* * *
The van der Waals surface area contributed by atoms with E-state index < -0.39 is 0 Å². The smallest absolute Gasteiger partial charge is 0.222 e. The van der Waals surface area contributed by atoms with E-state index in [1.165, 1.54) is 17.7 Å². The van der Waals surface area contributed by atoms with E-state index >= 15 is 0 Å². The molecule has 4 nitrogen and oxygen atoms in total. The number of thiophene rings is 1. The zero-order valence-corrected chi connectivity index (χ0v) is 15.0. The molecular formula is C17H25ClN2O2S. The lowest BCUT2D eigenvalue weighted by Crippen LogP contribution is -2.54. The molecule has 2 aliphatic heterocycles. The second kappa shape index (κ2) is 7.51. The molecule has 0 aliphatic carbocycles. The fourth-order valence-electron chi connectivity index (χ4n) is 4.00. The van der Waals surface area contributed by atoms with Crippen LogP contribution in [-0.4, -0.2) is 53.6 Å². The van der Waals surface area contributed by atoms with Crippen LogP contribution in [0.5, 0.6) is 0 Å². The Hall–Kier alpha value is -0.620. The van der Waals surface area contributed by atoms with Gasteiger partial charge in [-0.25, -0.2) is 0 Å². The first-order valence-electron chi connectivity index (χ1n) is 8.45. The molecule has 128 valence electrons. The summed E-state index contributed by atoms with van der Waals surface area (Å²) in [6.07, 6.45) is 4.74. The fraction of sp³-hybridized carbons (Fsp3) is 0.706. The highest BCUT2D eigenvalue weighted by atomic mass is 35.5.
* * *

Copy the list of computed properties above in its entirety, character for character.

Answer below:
The van der Waals surface area contributed by atoms with E-state index < -0.39 is 0 Å². The smallest absolute Gasteiger partial charge is 0.222 e. The van der Waals surface area contributed by atoms with E-state index in [1.165, 1.54) is 17.7 Å². The van der Waals surface area contributed by atoms with E-state index >= 15 is 0 Å². The molecule has 4 nitrogen and oxygen atoms in total. The number of thiophene rings is 1. The zero-order valence-corrected chi connectivity index (χ0v) is 15.0. The molecular formula is C17H25ClN2O2S. The lowest BCUT2D eigenvalue weighted by Crippen LogP contribution is -2.54. The molecule has 2 aliphatic heterocycles. The second kappa shape index (κ2) is 7.51. The molecule has 0 aliphatic carbocycles. The fourth-order valence-electron chi connectivity index (χ4n) is 4.00. The van der Waals surface area contributed by atoms with Crippen LogP contribution in [-0.4, -0.2) is 53.6 Å². The van der Waals surface area contributed by atoms with Crippen LogP contribution in [0.5, 0.6) is 0 Å². The Hall–Kier alpha value is -0.620. The van der Waals surface area contributed by atoms with Gasteiger partial charge in [-0.25, -0.2) is 0 Å². The first-order valence-electron chi connectivity index (χ1n) is 8.45. The molecule has 128 valence electrons. The summed E-state index contributed by atoms with van der Waals surface area (Å²) in [6.07, 6.45) is 4.74. The fraction of sp³-hybridized carbons (Fsp3) is 0.706. The highest BCUT2D eigenvalue weighted by atomic mass is 35.5.